Federal Judge Sides with SBA Lenders on PPP “Agent Fee” Litigation

Nelson Mullins Riley & Scarborough LLP

Last week, the U.S. District Court for the Northern District of Florida ruled in favor of SBA lenders with respect to the treatment of “agent fees” under the Paycheck Protection Program (PPP). The decision to dismiss the putative class action lawsuit is the first ruling on the issue after a flurry of similar suits have been brought against other SBA lenders in recent months in response to the implementation of the PPP. The Court succinctly noted in its Order dismissing the case:

The central issue of first impression in this case is whether Plaintiff and others like it are entitled to any portion of the fees paid by the federal government to lenders like Defendants who were tasked with handing out hundreds of billion dollars of “loans” under the Paycheck Protection Program (PPP). The short answer is “no.”

This lawsuit, Sport & Wheat CPA PA v. Servisfirst Bank Inc., et al., No. 3:20-CV-05425 (N.D. Fla. 2020), was brought by an accounting firm claiming that it was entitled to “agent fees” for assisting small businesses with applying for PPP loans. The plaintiff did not allege that it or the borrowers had agreements with the SBA lenders regarding payment of plaintiff’s agent fees. In fact, as the Court found, “it is undisputed that neither Plaintiff nor the borrowers . . . have agreements with Defendants regarding payment for the work Plaintiff performed in assisting borrowers in obtaining PPP loans through Defendants.” Rather, the plaintiff’s primary argument was premised on the assumption that the Coronavirus Aid, Relief, and Economic Security (CARES) Act and its implementing regulations require lenders to pay the borrowers’ agent fees. The Court found “no support in the plain language of the statute or regulation” to support the plaintiff’s assertion.

In addition to building the PPP on the existing SBA Section 7(a) loan program, the CARES Act mandated that the SBA Administrator “shall reimburse a lender authorized to make a covered loan” and it established the fees that the lender will be paid for making the loans. (emphasis added). The Act also stipulated that “[a]n agent that assists an eligible recipient to prepare an application for a covered loan may not collect a fee in excess of the limits established by the [SBA] Administrator.” (emphasis added). Analyzing the CARES Act, the Court noted that “the different language used by Congress in mandating payment of lenders (‘shall reimburse’) and limiting agent fees (‘may not collect’) is indicative of an intent not to require lenders to pay agent fees.” Similarly, “the statutory language does not even speak to who pays the agent’s fees; it merely provides that the agent cannot collect a fee from anyone in excess of the amount established by the SBA Administrator.” In the series of interim final rules implementing the PPP, the SBA established restrictions and caps on the amount of fees that may be paid to agents, but the SBA did not otherwise mandate such payments to agents absent an agreement to do so. Finding nothing in the CARES Act or SBA rules implementing the PPP to support the plaintiff’s assertion, the Court looked to preexisting SBA Section 7(a) regulations for guidance and ultimately held that these preexisting regulations were clear in that they required execution of an agreement between a lender and an agent before an agent may receive any compensation.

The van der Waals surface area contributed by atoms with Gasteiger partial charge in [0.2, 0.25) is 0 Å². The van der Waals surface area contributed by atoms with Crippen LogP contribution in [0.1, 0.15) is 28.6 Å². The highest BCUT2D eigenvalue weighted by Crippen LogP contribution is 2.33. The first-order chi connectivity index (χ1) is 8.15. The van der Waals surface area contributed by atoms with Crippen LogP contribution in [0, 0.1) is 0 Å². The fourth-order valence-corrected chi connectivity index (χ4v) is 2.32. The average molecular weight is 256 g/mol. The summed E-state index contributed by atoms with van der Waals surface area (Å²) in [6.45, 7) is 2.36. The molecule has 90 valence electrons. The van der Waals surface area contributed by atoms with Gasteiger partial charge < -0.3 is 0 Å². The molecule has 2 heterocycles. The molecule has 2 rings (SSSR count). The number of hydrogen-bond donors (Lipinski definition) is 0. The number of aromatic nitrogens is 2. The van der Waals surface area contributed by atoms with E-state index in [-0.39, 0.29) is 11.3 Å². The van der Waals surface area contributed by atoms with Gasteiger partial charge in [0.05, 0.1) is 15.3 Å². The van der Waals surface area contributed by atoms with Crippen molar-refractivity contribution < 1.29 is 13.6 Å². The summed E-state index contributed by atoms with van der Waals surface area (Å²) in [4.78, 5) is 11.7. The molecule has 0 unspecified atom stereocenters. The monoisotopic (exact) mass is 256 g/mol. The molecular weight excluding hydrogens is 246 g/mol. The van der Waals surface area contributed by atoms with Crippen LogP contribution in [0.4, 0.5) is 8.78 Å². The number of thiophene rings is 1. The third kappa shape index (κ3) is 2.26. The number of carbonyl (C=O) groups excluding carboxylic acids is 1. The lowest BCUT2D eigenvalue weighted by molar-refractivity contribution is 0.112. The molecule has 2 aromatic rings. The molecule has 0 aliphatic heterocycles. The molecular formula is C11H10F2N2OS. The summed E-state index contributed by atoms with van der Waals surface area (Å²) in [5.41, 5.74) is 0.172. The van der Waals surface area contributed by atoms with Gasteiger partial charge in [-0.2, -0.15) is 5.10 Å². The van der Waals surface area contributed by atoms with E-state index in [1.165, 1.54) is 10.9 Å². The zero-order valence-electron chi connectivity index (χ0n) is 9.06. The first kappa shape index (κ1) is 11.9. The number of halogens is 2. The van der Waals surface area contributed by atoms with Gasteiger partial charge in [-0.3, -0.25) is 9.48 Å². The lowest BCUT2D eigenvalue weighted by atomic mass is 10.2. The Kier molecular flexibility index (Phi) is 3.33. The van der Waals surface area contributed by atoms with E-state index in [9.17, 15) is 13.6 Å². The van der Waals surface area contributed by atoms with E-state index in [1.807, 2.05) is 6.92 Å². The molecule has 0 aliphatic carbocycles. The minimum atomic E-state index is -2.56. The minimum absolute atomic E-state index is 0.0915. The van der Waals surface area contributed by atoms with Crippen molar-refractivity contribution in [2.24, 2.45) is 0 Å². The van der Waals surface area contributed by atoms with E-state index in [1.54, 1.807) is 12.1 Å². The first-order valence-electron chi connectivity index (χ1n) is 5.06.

This decision comes as a sign of relief to SBA lenders across the country facing a myriad of class action claims. 

DISCLAIMER: Because of the generality of this update, the information provided herein may not be applicable in all situations and should not be acted upon without specific legal advice based on particular situations.

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